Individual study: BCG vaccination reduces risk of tuberculosis infection in vaccinated badgers and unvaccinated badger cubs
Carter S.P., Chambers M.A., Rushton S.P., Shirley M.D.F., Schuchert P., Pietravalle S., Murray A., Rogers F., Gettinby G., Smith G.C., Delahay R.J., Hewinson R.G. & McDonald R.A. (2012) BCG vaccination reduces risk of tuberculosis infection in vaccinated badgers and unvaccinated badger cubs. PLoS ONE, 7, e49833
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Use vaccination programme
A randomized, controlled, before-and-after study in 2006–2009 in an area of mixed woodland and farmland in Gloucestershire, UK (Carter et al. 2012, same experimental set-up as Chambers et al. 2011) found that vaccinating Eurasian badgers Meles meles against tuberculosis reduced the number of animals infected. Three years after vaccination with Bacillus Calmette-Guérin (BCG) began, the number of badgers infected with tuberculosis (119 of 342 tested, 35%) was lower than before vaccination began (156 of 294 tested, 53%). Vaccination reduced the likelihood of individual badgers testing positive for tuberculosis by 54%. Unvaccinated badgers from vaccinated social groups were less likely to have tuberculosis (adults: 35%, cubs: 21% infected) than badgers from unvaccinated social groups (adults: 52%, cubs: 33% infected). Additionally, unvaccinated cubs were 79% less likely to become infected with tuberculosis when at least one third of the adults in their social group were vaccinated. However the probability of an unvaccinated adult having tuberculosis did not change when more group members were vaccinated. From June 2006–October 2009, badgers were caught in baited steel mesh traps, set for two consecutive nights, twice a year at every active sett in a 55 km2 study area. Badgers were tested for tuberculosis using three tests. Social groups were randomly allocated to “vaccinated” or “not vaccinated” treatments. Badgers in vaccination groups were injected with 1 ml of Bacillus Calmette-Guérin (BCG) Danish strain 1331 vaccine once/year.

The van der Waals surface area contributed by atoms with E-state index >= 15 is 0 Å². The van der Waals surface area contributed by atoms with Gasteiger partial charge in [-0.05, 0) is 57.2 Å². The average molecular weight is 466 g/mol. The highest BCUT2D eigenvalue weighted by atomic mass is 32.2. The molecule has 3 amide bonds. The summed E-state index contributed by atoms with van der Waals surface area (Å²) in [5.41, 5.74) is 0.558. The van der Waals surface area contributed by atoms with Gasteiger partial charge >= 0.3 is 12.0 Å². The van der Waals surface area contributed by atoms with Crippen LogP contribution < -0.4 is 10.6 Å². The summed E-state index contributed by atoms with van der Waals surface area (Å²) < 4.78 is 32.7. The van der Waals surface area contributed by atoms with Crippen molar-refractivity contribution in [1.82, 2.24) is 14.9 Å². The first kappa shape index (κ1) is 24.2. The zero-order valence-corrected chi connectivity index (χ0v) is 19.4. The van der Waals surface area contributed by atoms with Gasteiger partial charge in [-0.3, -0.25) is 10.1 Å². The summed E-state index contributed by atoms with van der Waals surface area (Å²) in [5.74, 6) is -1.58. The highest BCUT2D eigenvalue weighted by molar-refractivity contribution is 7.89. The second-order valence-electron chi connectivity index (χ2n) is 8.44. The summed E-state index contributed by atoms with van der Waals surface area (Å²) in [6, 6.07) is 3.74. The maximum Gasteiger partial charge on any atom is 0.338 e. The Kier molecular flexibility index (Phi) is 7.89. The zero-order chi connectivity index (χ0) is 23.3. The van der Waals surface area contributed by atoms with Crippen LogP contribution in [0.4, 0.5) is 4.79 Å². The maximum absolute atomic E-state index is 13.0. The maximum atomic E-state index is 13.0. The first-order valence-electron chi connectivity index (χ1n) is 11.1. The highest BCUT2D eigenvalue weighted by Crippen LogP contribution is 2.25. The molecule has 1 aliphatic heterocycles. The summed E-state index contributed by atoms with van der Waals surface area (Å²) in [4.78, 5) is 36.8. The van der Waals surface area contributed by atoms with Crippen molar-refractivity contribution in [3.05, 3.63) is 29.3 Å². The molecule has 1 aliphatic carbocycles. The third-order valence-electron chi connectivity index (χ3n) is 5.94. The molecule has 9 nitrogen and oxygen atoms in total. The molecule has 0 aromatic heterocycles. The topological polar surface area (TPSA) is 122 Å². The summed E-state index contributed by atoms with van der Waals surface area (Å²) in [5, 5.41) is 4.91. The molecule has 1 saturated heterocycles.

(Summarised by Andrew Bladon)